Saturday, November 5, 2011


Sinking Spring Kentucky, birth place of President Lincoln.


Stately oak trees near the RV parking area, located on the left just before arriving at the museum, just turn left onto the heavily graveled parking area.

It is only a very short walk to the museum and the start of the various tour trails. A cool RVer’s advantage is that the parking area is located in the middle of and very near the trails that are ADA accessible. This makes it possible to have lunch before or between doing the trails.

Don’t go on into the automobile parking area, while towing, that would be hard to get out of.


Beautiful plaque at the entry way to the museum. Be sure to catch the movie first, it will set the stage for everything on the site and will enhance your experience.


A  museum log cabin interior.


56 steps one for each year of his life, lead up to the memorial. Many US Presidents have made the climb to the top. It was pretty cool to walk in the steps of such powerful history and think about how the Lincoln family did things as they lived here.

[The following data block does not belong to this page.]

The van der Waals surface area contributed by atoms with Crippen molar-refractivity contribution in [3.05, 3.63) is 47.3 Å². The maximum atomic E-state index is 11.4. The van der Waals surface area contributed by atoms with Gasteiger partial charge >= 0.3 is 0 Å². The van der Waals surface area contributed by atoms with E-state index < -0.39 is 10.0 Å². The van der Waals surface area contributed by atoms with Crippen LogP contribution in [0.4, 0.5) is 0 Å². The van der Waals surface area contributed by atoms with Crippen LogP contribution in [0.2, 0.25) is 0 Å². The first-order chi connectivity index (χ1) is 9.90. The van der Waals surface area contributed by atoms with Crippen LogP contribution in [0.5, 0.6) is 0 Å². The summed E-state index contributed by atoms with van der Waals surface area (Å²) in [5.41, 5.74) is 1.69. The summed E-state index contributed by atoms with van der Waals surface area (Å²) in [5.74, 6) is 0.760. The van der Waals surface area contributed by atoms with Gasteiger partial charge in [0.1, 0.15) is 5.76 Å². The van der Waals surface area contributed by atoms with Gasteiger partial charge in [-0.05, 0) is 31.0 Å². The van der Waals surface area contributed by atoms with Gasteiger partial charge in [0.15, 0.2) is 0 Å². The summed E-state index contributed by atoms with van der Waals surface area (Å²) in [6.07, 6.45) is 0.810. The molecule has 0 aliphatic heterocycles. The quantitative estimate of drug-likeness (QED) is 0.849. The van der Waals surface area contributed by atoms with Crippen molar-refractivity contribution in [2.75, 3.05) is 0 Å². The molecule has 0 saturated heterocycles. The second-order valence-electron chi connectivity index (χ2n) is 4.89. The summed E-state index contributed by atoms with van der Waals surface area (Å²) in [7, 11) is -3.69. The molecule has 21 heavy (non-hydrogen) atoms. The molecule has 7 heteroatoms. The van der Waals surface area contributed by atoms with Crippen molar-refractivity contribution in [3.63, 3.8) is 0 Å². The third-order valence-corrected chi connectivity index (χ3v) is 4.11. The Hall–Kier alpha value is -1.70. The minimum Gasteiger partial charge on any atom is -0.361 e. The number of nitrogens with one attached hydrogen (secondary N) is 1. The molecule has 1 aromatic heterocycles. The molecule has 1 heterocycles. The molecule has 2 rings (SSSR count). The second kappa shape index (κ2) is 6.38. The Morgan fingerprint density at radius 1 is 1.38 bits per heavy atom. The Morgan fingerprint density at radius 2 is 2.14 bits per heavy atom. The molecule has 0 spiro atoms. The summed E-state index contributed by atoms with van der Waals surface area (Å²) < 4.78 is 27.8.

The formal entry way into the memorial that housed the log cabin. We had to go in by the back door. It didn’t bother this bib overall wearing red neck though, we’ve been avoiding “polite company” and coming in the back door all of our lives.


The Sinking Spring, was the Lincoln family’s water source. Cool and damp at the bottom of the stairs, it made us wonder if a young Abraham Lincoln had, on a hot Summer afternoon, slipped down the steps for a cool drink of milk or maybe some other kitchen delight that mom had stored there.

Betty and I walked down into the spring, while we speculated on such matters, and shot this video. Here is a look at our short, 28 second long video.

This was an easily access, close to the highway, free and enjoyable place to visit our nation’s history.

Thank you National Park Service !


Jim and Bobbie said...

We saw it last year and was in awe of the beauty of that museum. So stately and full of history. Never knew it existed and yet it is so special.

mountainborn said...

It was a overcast, drizzly day when we were there. Attendance was down as we suspected it would be, it was one of the reasons we chose the day to go there. A very quiet day amongst the ancient oaks. Being out of doors kind of folks, we just pulled down our caps, turned up our collars and really grooved on the place. Were not antisocial, it's just that crowds mean lots of irreverent distraction, in a place where we wanted to focus our thoughts on the Licoln family and the ways and means of the time. For us, that is a way to walk in the steps of history.